Jewish sage Rabbi Rashi viewed Micah 5:1(2) as a prophecy predicting the Messiah would be born in Bethlehem. In his phrase-by-phrase commentary of the Bethlehem prophecy, the Rabbi quoted from Psalms 118.22:

“from you shall emerge for Me the Messiah, son of David, and so Scripture says (Ps. 118:22): ‘The stone the builders had rejected became a cornerstone.”

Visiting Bethany just days before entering Jerusalem for the last time, oddly some Pharisees warned Jesus to watch out for Tetrarch Herod Antipas who wanted to kill him. Ignoring the warning, Jesus said he was busy casting out demons and performing cures, then finished with a prophecy quoting from Psalms 118:

LK 13:35 “I say to you, you shall not see Me until the time comes when you say, ‘Blessed is He who comes in the name of the LORD!’” (NKJV)

PS .118:26 “Blessed is he who comes in the name of the LORD! We have blessed you from the house of the LORD.” (NKJV)

Teaching in the Temple just 3 days before he would be crucified, the Pharisees again questioned Jesus by what authority he was teaching. His answer included one of the few parables common to Matthew, Mark and Luke.[6]

Winery tenants who refused to pay rent, beat-up those sent to collect it, and stoned to death the owner’s only son when he personally attempted to collect the rent. Reaction by the Pharisee’s:  “Bring those wretches to a wretched end!”[7] Jesus responded to them, first by quoting Psalms 118:22. The Pharisees became angry when they realized the Psalms and parable were about them.[8]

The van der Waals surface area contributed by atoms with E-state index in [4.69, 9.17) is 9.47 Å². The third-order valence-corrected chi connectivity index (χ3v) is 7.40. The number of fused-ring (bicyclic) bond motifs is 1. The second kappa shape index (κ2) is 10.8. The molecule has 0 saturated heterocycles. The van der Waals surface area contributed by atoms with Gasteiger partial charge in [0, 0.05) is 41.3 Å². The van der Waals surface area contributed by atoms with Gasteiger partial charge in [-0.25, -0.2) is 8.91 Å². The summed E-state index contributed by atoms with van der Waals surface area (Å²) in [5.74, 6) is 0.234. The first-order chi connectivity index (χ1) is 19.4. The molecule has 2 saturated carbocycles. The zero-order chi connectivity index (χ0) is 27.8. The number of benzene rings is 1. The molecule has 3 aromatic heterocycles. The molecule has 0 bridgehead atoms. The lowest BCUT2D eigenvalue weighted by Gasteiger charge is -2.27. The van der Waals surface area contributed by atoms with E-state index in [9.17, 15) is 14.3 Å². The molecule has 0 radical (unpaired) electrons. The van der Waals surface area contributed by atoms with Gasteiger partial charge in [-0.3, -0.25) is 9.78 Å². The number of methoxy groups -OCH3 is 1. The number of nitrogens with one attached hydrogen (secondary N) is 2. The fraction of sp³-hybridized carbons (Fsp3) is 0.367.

Days later, Jesus rode into Jerusalem seated on the unbroken colt of a donkey while a crowd of people chanted and placed palm branches in his path.[9] All four Gospel authors write about that triumphal day:[10]

JN 12:12-13  “… a great multitude that had come to the feast, when they heard that Jesus was coming to Jerusalem, took branches of palm trees and went out to meet Him, and cried out: “Hosanna! ‘Blessed is He who comes in the name of the LORD!’ The King of Israel!””[11]

Passover meal became “The Last Supper” for Jesus and as they were eating, Jesus identified a prophecy soon to be fulfilled.[12] He quoted Psalm 41:9 as a prophecy of duplicity foretelling he was imminently to be betrayed by one of his own Disciples.[13]

JN 13:18-19 “I am not referring to all of you; I know those I have chosen. But this is to fulfil the scripture: ‘He who shares my bread has lifted up his heel against me.’ “I am telling you now before it happens, so that when it does happen you will believe that I am He. (NIV)

PS 41:9 Even my close friend, whom I trusted, he who shared my bread, has lifted up his heel against me. (NIV)